2. Mason's connection to Belichick has a few layers. It essentially began when Mason, who is in his late 40s, was hired as Vanderbilt coach in 2014 and the two met during Belichick's annual spring scouting trip to the school. Belichick had plans to stick around Nashville to run an annual 5-kilometer race, which gave them some extra time to get to know each other, and things have grown from there. Four years later, Mason said he now considers the 65-year-old Belichick a mentor the same way he views the likes of Jim Harbaugh, David Shaw and Leslie Frazier, among others. "He's really taken time to help me, my growth as a head coach, and our program overall," Mason said, adding that he also has ties to two of Belichick's assistant coaches -- Brendan Daly (defensive line) and Chad O'Shea (receivers) -- from when they were on the same Minnesota Vikings coaching staff (2007, 2008). Belichick, of course, was born in Nashville, and his late father, Steve, coached at Vanderbilt (1949-1952), so his connection to the school runs deep.
3. Mason is far from the lone college coach to visit the Patriots, as UCLA offensive coordinator Jedd Fisch, for example, was with Belichick and his staff through the first two days of this year's training camp. Fisch is working to install a quick-rhythm passing game like the Patriots' at UCLA, where quarterbacks have spent a lot of time studying Brady this year.
4. One of the notable stories of Patriots training camp has been the absence of veteran defensive end Rob Ninkovich for what Belichick described as personal reasons. Ninkovich isn't expected to participate in practice Sunday. It would be a surprise if we didn't get more clarity on Ninkovich's situation within the next 24 hours or so, as the 33-year-old has been considering retirement.
5. If Ninkovich does decide to retire, I'd expect the Patriots to give him the same type of first-class send-off as they have for others -- Matt Light, Kevin Faulk, Troy Brown and Doug Flutie are a few who come to mind. Those send-offs are generally reserved for players who suited up for the franchise for an extended period of time, finished their career with the Patriots and represented the organization with class on and off the field. Ninkovich checks off all the boxes. The Patriots have called a 12:15 p.m. ET news conference for Sunday, and perhaps this is the reason why.
6. Compounding Ninkovich's absence on the field has been a different-than-anticipated transition from Carolina to New England for defensive end Kony Ealy. The Patriots acquired Ealy and a third-round pick (No. 72) in exchange for a second-rounder (No. 64) in March, and at the time, it seemed like a low-risk move at a bargain-basement cost for a possible No. 3 end behind Trey Flowers and Ninkovich. But Ealy was held out of the first day of training camp (coach's decision) before returning for the past two days of work. Ealy had also been held out of some spring practices (coach's decision). The fourth-year player could ultimately become a productive addition for the Patriots, but he currently has some ground to make up.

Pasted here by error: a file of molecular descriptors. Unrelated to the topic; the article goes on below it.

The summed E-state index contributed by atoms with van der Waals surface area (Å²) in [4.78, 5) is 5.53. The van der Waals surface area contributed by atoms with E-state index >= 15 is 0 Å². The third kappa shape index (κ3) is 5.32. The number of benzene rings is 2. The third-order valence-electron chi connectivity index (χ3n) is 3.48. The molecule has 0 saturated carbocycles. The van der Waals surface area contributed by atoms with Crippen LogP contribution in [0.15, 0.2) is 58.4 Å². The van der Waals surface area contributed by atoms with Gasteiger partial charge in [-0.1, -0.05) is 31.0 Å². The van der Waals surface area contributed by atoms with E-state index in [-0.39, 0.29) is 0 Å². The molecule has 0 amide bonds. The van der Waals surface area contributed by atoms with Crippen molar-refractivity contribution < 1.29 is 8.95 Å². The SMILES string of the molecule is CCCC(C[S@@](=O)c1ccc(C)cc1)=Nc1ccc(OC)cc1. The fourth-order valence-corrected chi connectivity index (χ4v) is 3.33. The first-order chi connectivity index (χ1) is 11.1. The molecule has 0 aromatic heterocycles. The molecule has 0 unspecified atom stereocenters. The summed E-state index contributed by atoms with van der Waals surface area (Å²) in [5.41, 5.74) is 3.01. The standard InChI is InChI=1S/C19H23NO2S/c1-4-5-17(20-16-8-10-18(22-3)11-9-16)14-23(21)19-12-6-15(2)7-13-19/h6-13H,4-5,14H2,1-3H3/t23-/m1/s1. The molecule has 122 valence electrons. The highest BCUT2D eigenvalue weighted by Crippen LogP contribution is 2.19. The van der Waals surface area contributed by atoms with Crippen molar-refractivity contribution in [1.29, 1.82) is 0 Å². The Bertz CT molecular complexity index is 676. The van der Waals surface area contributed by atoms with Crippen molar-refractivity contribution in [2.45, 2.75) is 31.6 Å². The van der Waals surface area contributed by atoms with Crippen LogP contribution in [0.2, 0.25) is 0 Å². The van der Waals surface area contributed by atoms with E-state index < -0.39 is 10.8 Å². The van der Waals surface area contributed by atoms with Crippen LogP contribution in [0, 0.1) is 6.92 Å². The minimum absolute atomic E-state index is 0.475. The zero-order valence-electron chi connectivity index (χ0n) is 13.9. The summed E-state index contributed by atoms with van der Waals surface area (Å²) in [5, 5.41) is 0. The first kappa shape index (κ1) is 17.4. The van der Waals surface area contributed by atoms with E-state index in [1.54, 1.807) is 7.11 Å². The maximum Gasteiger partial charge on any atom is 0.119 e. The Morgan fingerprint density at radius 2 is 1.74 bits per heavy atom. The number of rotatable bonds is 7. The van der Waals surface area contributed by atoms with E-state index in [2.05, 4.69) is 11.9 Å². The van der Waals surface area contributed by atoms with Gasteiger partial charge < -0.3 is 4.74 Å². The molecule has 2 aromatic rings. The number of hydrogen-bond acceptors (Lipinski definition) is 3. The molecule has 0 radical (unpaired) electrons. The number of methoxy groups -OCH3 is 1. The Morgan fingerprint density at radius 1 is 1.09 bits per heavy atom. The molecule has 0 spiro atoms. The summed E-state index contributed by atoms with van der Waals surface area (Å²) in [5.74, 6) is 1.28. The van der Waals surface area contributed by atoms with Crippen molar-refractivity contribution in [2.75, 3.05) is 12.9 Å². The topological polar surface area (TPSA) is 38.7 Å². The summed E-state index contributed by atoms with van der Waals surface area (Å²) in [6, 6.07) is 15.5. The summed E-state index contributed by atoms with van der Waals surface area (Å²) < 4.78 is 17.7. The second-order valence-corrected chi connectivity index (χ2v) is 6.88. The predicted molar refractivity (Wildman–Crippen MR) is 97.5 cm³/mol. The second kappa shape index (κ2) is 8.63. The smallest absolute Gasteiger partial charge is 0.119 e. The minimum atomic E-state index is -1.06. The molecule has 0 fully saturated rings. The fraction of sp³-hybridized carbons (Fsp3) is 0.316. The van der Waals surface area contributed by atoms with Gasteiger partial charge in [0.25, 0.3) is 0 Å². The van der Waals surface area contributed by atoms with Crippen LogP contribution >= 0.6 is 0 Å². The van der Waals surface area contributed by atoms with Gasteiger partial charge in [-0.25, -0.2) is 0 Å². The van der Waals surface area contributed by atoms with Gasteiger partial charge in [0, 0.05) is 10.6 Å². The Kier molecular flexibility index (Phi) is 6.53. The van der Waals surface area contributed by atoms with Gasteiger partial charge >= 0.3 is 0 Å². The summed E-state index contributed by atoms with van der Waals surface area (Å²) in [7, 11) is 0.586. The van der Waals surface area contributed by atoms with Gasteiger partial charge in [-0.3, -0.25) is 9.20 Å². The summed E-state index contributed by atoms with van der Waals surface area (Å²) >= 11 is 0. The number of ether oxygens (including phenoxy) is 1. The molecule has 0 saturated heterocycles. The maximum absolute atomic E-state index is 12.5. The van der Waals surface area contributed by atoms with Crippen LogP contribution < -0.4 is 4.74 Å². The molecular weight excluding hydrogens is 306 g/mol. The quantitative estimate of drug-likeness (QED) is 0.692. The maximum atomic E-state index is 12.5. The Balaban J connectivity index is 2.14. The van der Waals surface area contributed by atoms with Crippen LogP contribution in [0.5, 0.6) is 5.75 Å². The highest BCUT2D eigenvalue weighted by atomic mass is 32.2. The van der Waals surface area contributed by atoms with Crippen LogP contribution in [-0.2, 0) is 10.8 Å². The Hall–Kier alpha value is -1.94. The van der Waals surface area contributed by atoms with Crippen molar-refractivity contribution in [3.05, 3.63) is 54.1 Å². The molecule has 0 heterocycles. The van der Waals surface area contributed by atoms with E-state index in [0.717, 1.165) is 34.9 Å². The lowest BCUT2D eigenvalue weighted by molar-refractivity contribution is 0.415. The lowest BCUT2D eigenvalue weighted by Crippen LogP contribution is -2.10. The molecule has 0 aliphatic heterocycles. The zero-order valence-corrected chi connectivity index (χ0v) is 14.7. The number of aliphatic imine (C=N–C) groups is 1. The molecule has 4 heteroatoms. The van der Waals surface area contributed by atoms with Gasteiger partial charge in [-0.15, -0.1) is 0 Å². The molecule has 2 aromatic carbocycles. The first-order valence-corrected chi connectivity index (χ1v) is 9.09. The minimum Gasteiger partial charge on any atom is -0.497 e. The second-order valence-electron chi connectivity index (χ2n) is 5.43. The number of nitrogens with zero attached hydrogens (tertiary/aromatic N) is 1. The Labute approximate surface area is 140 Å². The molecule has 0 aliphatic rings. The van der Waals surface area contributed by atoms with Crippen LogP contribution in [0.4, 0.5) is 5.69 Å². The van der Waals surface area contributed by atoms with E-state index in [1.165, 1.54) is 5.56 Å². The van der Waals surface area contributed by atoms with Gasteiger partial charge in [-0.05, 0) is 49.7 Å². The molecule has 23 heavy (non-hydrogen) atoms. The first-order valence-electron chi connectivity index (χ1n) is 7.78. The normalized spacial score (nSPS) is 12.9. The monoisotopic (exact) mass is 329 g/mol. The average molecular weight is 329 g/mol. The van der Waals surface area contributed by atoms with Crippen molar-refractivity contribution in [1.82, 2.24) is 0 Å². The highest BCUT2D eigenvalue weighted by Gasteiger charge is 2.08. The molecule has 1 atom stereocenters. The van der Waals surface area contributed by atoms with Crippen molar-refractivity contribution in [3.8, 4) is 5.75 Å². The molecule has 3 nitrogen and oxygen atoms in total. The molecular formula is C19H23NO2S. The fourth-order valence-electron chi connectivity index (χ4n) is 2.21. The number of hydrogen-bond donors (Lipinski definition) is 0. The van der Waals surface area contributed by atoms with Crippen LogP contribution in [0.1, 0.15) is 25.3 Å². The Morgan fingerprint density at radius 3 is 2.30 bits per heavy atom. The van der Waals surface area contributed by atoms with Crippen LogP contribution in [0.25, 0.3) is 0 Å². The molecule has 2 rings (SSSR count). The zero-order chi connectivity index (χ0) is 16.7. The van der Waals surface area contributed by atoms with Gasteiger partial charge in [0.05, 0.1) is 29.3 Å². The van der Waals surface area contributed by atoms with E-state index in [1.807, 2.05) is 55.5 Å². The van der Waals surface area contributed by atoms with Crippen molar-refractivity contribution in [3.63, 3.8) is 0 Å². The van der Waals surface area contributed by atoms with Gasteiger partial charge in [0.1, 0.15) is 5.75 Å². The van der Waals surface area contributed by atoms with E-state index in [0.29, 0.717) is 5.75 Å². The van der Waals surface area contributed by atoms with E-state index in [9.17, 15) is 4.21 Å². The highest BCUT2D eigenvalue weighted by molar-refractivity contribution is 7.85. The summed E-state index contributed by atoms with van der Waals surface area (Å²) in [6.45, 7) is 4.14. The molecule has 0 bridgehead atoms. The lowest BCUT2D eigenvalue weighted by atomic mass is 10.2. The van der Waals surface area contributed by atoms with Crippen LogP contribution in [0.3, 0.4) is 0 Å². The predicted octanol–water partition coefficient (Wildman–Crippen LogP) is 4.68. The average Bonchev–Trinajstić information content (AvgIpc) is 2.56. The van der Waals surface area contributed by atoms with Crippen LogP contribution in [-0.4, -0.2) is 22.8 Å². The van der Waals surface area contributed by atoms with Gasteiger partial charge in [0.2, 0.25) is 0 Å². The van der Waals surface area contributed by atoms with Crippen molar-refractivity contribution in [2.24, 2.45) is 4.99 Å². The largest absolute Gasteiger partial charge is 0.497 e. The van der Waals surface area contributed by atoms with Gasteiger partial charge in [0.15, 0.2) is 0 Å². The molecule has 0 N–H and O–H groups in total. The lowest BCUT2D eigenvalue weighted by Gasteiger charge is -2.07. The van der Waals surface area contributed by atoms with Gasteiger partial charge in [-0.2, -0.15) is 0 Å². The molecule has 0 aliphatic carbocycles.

7. In the Patriots' first full-pads practice of training camp Saturday, it stood out that veteran linebacker David Harris had the green dot on his helmet as the primary communicator at one point and was playing alongside what many would consider the team's starting personnel. It's extremely early, but when I saw it, the initial thought was how Patriots coaches seem to have significant plans for the 33-year-old. Since Harris doesn't factor into the special-teams mix, it also makes me wonder if a player like second-year linebacker Elandon Roberts -- who, like Harris, isn't a huge factor on special teams -- might be affected most by Harris' arrival in terms of a roster spot, because a club can carry only so many linebackers who don't have significant roles in the kicking game.
8. A set-the-DVR reminder for Patriots followers: Second-year receiver Malcolm Mitchell will be profiled on ESPN's E:60 on Sunday at 9 a.m. ET. Mitchell came through in the clutch for the Patriots in the second half of Super Bowl LI, but this story is about much more than that.
— E:60 (@E60) July 28, 2017
Also, ESPN's SportsCenter on the Road comes to training camp Sunday, starting at 8 a.m. ET.
9. Patriots running back Mike Gillislee is listed on the roster at 219 pounds, but on Saturday he said he's actually 215. That's a different look for the team's top power-back option compared to 250-pound LeGarrette Blount, the player who occupied that role in recent years. But if Saturday's first goal-line drill is any indication, Gillislee has plenty to offer in the power department.
10. The Patriots Hall of Fame has updated its Super Bowl exhibit to add Super Bowl LI, and when I checked it out last week, I learned more about how Belichick viewed the team's epic comeback. In a video in the exhibit, Belichick explained how the Falcons had just two running backs active for the game, and once their best pass-protector (Tevin Coleman) went out with injury, Patriots coaches wanted to make sure to challenge the only other running back in that area (Devonta Freeman). Hence the call by defensive coordinator Matt Patricia to send Dont'a Hightower off the edge on the play that produced a momentum-swinging strip sack of Matt Ryan, with Freeman missing the block.